TechnoMarketing for Writers

Today, I want to talk about technology and marketing, but first, it’s time to announce the results from last week’s book giveaway. And the WINNER is…Esther Bradley-deTally! Thank you everyone for your comments and your help spreading the word about Penny Blubaugh’s new book and congratulations Esther!

Now back to a word or two (or six hundred) from L.B….

As soon as LEAGUE OF STRAYS sold, I launched into the frightening and overwhelming world of marketing. To me, this meant a website. I thought I’d get a head start, but when I looked around, I was shocked to see how many other debut authors already had websites. How could I be behind already? (Note: Try not to waste time comparing yourself to others. It’s a no-win situation.)

It didn’t take me long to learn that creating a website, even from a template, was too much for my techno-challenged brain. After much searching, I found a web designer and paid him with an advance from my advance. After all, I’d always heard that you should put some of the money you earn from a career right back into it to grow the business.

Having a website has been an amazing experience, but it’s also sparked an onslaught of new questions (and to-do lists.) Growing website traffic is an art unto itself.  I’m still new to this… (if my website was a baby, it wouldn’t even be old enough to smile yet, I keep reminding myself)…but I thought I’d share some interesting, albeit random, facts I’ve learned about website promotion to help you out when you take the leap.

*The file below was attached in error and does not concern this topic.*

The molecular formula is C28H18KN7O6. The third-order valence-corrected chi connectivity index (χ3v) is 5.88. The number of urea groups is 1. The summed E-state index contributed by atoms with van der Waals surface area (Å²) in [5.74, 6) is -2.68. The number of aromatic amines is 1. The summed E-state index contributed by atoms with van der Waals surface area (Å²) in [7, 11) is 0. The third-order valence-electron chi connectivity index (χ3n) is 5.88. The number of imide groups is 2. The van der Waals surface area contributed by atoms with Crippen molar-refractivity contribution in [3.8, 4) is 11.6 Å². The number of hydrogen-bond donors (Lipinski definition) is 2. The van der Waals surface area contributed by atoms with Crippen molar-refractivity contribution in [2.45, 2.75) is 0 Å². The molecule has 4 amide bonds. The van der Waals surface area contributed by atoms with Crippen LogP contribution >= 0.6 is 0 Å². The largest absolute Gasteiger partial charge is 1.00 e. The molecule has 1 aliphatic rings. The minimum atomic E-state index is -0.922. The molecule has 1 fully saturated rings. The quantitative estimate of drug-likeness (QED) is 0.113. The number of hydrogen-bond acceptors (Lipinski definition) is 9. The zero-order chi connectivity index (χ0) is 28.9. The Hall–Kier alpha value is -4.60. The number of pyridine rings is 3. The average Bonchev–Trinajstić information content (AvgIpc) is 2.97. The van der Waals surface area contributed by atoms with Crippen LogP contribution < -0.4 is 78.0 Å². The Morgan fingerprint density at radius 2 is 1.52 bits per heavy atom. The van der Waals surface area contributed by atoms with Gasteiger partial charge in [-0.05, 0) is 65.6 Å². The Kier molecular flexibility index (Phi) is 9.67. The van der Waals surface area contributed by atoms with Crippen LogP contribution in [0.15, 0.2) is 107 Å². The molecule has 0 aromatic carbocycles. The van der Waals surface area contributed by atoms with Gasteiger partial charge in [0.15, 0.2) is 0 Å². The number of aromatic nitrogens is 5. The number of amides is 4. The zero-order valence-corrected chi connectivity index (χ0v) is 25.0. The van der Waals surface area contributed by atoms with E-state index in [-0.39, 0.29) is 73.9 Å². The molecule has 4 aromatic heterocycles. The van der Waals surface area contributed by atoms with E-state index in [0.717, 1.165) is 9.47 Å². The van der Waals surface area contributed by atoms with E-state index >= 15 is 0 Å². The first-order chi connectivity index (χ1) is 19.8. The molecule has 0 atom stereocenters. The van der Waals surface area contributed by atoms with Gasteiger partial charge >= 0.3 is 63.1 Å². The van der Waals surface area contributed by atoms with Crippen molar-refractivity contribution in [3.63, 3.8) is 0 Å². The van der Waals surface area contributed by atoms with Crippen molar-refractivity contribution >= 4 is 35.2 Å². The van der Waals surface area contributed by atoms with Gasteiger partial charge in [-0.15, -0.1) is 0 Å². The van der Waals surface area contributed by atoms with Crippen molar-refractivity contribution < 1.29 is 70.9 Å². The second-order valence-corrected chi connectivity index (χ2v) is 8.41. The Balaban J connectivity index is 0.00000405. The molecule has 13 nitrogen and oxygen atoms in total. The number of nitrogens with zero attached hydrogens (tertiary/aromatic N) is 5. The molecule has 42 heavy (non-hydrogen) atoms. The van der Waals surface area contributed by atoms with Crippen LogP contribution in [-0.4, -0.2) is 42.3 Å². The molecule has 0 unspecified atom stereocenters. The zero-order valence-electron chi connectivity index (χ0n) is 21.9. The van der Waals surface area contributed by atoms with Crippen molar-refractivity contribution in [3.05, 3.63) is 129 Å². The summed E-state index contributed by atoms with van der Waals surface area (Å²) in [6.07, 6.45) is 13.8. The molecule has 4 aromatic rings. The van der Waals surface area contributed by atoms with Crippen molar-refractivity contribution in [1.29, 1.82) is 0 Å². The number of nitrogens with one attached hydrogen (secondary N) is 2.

• Websites have to be more than just an advertisement for an upcoming book. It should offer value for the reader beyond learning about her favorite author as a child.
  • According to Inbound Internet Marketing, businesses that blog claim a 55 percent higher readership than those that don’t.
  • Here’s a few great ways to build web traffic: Figure out how to use an RSS feed to update subscribed readers when new content is added to your website. Most of us are too busy to remember to go back and check out a website we liked, much less even remember the URL. Also, add Twitter or Facebook buttons on your blog so readers can easily re-tweet, for example, if they like what they’ve read. (Both of these are, gulp, on my to-do list.)
  • Create a number of articles or blogs that are at least 600 words long. Offering substantive information is the best way to earn loyal readership.
  • Once you have a decent site with some good content, visit other blogs and leave meaningful comments. This not only helps those bloggers, but it also allows you to include your website link, which will hopefully encourage new readers to visit your site.